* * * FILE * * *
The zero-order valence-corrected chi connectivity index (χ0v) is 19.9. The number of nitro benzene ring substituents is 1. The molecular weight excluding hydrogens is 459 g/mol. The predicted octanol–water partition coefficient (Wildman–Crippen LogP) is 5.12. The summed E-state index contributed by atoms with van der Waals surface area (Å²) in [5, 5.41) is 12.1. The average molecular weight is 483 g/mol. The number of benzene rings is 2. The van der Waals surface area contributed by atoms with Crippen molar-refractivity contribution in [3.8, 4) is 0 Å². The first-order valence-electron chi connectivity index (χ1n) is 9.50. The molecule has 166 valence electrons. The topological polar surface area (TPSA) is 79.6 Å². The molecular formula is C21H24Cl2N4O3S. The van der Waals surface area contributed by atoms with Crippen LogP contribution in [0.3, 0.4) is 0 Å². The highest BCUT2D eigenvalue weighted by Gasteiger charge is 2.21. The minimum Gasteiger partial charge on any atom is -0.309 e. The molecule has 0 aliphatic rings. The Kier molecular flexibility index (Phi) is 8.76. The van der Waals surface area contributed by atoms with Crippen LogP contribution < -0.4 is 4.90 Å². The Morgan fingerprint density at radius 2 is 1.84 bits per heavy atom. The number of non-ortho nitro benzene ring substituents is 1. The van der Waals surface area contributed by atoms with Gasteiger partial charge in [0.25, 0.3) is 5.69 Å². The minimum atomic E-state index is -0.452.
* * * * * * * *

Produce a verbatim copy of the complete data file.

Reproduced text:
The zero-order valence-corrected chi connectivity index (χ0v) is 19.9. The number of nitro benzene ring substituents is 1. The molecular weight excluding hydrogens is 459 g/mol. The predicted octanol–water partition coefficient (Wildman–Crippen LogP) is 5.12. The summed E-state index contributed by atoms with van der Waals surface area (Å²) in [5, 5.41) is 12.1. The average molecular weight is 483 g/mol. The number of benzene rings is 2. The van der Waals surface area contributed by atoms with Crippen molar-refractivity contribution in [3.8, 4) is 0 Å². The first-order valence-electron chi connectivity index (χ1n) is 9.50. The molecule has 166 valence electrons. The topological polar surface area (TPSA) is 79.6 Å². The molecular formula is C21H24Cl2N4O3S. The van der Waals surface area contributed by atoms with Crippen LogP contribution in [0.3, 0.4) is 0 Å². The highest BCUT2D eigenvalue weighted by Gasteiger charge is 2.21. The minimum Gasteiger partial charge on any atom is -0.309 e. The molecule has 0 aliphatic rings. The Kier molecular flexibility index (Phi) is 8.76. The van der Waals surface area contributed by atoms with Crippen LogP contribution < -0.4 is 4.90 Å². The Morgan fingerprint density at radius 2 is 1.84 bits per heavy atom. The number of non-ortho nitro benzene ring substituents is 1. The van der Waals surface area contributed by atoms with Gasteiger partial charge in [0.25, 0.3) is 5.69 Å². The minimum atomic E-state index is -0.452.